I said that it seemed to me that in a society where husbands had several wives and where the definitions of "brother," "sister," "mother," and "father" were elastic, a single family could extend quite far into a tribe. The tribe was almost another dimension of a person's family.
"That's very true," said Lam. "That connection is there because of the blood relationships. Of course people feel strongly about first-and-foremost family. But next to that is the tribe."
Since these families were so large, was there any concern about people marrying someone who might be too close a relation?
"The tribal elders keep track of all that, and generally before a marriage there's a sort of background check, sort of like how they do it here for jobs. They want to know who someone's father is. They want to know where he is. They check all the way back to the grandparents. And I think on a number of occasions the elders have had to say, 'No, you cannot marry. You're too close.' "
Did Lam, coming from a family of chiefs, think of his upbringing as privileged? Again, he paused.
"It's a part that I rarely want to talk about."
Perhaps Lam didn't want to boast. I couldn't tell. He did say that his family was educated and was Roman Catholic. He said that he'd attended a Roman Catholic missionary school that was run by an Italian religious order. He estimated that about 65 percent of the Acholi were Christian, 5 percent Muslim, and the rest practiced traditional African animism. Lam said that of the Christians, about 75 percent were Roman Catholic.
I asked if African Christians ever felt that Christianity was something that had been imposed on them from the outside. In their minds, was Christianity in any way related to colonialism?
"That perception I would say never came to my mind and especially not in the minds of the elderly people, people in the generation before mine. But with education, certain issues came up. Then the conflict that I saw very, very clearly between Christianity and our traditional culture was that a man is allowed to marry more than one woman.
"The other thing that I also recognized was that the Christian community that first came to Africa started grabbing land. That's an issue that caused some friction. And people used to joke, saying, 'They gave us the Bible just to keep us reading the Bible while they were grabbing our land.' But this perception is not one that's a big challenge to true believers."
Was it a big challenge for Lam?
"Not to me. It's not a problem because I know Christ. He's my personal savior."
I did a little math in my head. Lam was 8 years old when Uganda won its independence in 1962. He would have passed much of his childhood in an optimistic period of postcolonial African nationalism. He would have entered adolescence just as Uganda began its descent into turmoil. And Lam was 17 years old when Idi Amin overthrew the government and started torturing and killing many thousands of Ugandans.
I asked if Lam had any clear memories of Uganda's Independence Day.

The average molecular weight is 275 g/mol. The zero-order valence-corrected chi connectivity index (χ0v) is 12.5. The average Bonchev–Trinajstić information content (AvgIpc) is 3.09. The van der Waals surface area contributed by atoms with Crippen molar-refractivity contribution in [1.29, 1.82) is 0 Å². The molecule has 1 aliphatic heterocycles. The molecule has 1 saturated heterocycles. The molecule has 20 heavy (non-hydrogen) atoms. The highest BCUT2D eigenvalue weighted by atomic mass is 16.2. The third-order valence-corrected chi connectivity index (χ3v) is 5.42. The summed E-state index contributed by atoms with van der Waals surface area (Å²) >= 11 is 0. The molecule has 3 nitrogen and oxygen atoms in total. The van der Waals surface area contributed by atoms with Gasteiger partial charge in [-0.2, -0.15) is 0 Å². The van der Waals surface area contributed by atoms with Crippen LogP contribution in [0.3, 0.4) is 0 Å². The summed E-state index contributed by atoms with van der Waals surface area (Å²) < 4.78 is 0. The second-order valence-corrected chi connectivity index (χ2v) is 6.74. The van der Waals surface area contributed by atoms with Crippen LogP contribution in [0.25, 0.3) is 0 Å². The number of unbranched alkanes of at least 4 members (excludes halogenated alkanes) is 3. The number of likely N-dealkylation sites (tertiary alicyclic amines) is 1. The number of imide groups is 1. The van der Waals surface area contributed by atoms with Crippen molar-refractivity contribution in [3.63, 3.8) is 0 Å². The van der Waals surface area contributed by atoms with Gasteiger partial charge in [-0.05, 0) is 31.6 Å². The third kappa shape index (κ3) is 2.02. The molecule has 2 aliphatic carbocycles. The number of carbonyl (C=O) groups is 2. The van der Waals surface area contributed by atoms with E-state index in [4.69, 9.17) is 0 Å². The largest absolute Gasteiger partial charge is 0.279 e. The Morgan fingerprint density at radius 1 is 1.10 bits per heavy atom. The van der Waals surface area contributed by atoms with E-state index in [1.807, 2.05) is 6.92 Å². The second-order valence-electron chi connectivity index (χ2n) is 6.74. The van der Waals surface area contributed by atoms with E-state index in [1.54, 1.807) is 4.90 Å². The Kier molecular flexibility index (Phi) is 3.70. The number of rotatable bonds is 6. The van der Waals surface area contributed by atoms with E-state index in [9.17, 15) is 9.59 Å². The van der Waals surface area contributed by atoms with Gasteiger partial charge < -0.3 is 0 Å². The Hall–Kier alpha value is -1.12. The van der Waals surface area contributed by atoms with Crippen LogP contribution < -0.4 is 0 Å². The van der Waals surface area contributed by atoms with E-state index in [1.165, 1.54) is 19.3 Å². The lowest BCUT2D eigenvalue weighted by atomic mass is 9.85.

"Oh, it was a big deal. I remember it was the 9th of October when Uganda got independent, and every year we used to go and parade downtown, marching and all that celebration. It was an all-day celebration. Yeah, I still remember that."
Sometime later, when I looked over the transcript of my conversations with Lam, I noticed that it was when we started to discuss politics that Lam spoke in fewer long paragraphs. My questions, too, became more brief. My questions jumped back and forth, from one year to another. I was trying to establish a chronology. I was also trying, blindly, to approach something that Lam did not want to talk about.
I filled these particular pages of transcript with lines and arrows directing me back and forth in the text, creating a kind of map or flow chart. I'd underlined one part of our conversation in yellow ink:
Q. When you fled Uganda in 1986, had you been politically active?
A. Yes, I was. This is a sensitive issue, here. I just want to be up front with you about it. Right now the Alliance has opened an office in Uganda, and we are working there...
Q. And so you want to be careful about what you say?
Lam told me that he became interested in politics when he was 12 years old. This would have been in 1966, when a series of scandals undermined the legitimacy of the Ugandan parliament. It was also at this time when the Ugandan constitution was suspended and when Colonel Idi Amin began to play a more central role in Uganda's affairs. Lam said that he started to think in a serious way about politics when he was 16 years old. This would have been when Uganda's government began to deteriorate rapidly.
Had religion informed Lam's social conscience?
"I think it had more to do with what we were going through at the time. I definitely think it had something to do with the values my parents taught me. But I wouldn't say they were the only reason. I was seeing people being killed here and there, and I definitely recognized that it was wrong. I think we were not given any freedom to practice politics. We'd had demanding dictators all along. Uganda wasn't really a country that was liberated."
I asked Lam what sort of teenager he was.
"Reading was a major thing for me. I read a lot of books. Nonfiction. Mostly African authors. Some were in the country. Some had been jailed. Others were in exile. They were writing about the state of African politics and the sorts of governments we were having.
"When I was in high school, there was a lot of killing going on in the life of Uganda. Our past bishop was killed, and several ministers were killed. The government claimed they were involved in car accidents, but they were just shot, killed, and then their bodies were dumped in a car."